This Is All Kinds Of Wrong of the Day: The family of a slain black teen is demanding to know why the white neighborhood watch captain who shot him is not behind bars.
On February 26th, 28-year-old George Zimmerman, a Seminole State College student, shot and killed 17-year-old high school junior Trayvon Martin in the Orlando, Florida suburb of Sanford.
Martin, an African-American whose father and stepmother live in the predominantly white gated community of The Retreat at Twin Lakes, was walking home from a convenience store after purchasing a bag of Skittles, when he was confronted by Zimmerman.
The official police report says Zimmerman had earlier called to police to alert them of a “suspicious person in the area” and was told not to pursue. He complained that “They always get away,” before continuing his pursuit.
According to Zimmerman’s report, Martin, upon realizing that he was being followed, asked the self-appointed neighborhood watch captain what his problem was. At some point a scuffle ensued, and Zimmerman shot Martin in the chest with his 9mm handgun. He later told police he was acting in self-defense.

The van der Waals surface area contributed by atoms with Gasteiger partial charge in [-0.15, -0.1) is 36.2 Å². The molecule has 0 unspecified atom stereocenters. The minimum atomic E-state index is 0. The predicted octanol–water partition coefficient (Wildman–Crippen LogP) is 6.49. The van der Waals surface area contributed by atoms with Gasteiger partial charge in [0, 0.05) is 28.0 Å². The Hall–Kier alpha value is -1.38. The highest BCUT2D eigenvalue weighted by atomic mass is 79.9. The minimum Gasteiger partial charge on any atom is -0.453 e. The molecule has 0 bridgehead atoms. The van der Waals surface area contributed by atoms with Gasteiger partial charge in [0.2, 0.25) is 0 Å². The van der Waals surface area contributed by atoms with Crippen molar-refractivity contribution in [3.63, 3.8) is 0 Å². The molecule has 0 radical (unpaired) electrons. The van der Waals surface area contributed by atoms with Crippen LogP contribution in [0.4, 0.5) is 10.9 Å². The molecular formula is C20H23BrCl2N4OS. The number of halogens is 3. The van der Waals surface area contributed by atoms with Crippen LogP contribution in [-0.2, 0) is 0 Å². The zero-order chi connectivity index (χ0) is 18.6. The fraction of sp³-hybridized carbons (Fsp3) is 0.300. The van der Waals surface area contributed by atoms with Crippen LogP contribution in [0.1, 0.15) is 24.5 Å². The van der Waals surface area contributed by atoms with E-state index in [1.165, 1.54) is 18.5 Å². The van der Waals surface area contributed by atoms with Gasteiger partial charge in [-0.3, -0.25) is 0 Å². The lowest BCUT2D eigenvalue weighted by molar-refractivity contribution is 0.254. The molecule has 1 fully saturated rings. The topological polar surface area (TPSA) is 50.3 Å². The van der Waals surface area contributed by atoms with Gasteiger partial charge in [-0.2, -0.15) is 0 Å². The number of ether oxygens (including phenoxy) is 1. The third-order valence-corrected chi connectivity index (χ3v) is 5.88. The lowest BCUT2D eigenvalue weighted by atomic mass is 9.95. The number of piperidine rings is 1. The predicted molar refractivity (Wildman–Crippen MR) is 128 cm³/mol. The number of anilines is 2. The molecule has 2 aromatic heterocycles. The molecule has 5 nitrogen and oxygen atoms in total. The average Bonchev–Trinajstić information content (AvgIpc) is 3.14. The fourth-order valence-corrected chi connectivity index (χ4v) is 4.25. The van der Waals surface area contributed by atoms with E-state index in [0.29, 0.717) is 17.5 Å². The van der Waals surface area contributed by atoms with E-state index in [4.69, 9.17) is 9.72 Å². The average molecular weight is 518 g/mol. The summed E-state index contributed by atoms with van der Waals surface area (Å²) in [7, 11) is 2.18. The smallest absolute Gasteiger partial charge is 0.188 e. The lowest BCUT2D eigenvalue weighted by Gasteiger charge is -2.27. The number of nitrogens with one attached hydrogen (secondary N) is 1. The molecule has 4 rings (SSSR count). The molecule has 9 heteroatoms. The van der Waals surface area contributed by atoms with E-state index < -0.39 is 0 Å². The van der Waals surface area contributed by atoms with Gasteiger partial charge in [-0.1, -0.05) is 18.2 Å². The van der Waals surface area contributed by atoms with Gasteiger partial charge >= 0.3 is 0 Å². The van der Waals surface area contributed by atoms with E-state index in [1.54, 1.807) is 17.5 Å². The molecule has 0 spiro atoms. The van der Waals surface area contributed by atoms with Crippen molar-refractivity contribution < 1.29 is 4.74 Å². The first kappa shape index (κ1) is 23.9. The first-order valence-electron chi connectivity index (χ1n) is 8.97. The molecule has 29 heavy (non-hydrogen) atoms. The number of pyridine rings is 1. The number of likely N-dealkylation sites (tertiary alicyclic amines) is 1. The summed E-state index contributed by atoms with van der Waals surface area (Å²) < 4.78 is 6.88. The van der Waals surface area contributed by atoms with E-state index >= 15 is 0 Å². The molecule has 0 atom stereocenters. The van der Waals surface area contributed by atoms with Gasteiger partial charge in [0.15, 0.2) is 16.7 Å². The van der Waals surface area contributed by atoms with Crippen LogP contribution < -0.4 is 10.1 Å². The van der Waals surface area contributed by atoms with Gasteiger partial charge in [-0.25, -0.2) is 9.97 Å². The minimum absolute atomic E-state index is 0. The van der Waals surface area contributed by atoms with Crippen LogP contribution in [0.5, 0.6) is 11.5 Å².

“He had a gun, and Trayvon had Skittles,” said Benjamin Crump, attorney for Martin’s family. “[The police] say they are still investigating. I’m not sure what there is to investigate.”
Martin’s family attempted to put pressure on investigators yesterday by gathering outside the Sandford Police Department to rally for Zimmerman’s arrest, but police officials refused to address the protesters.
Martin’s family filed a public records lawsuit to obtain a tape of the 911 call Zimmerman made prior to the shooting to ensure that all the facts are out in the open.
Last week, Sanford PD Chief Bill Lee said he didn’t think Zimmerman intended to shoot Martin, but said they would “present all the information” to the Seminole County State Attorney’s Office and let them decide if Zimmerman was defending himself.
WFTV has since uncovered Zimmerman’s criminal record, which includes a 2005 arrest for resisting arrest and battery on a law enforcement officer. The case was ultimately dismissed.
This is just so wrong on so many levels.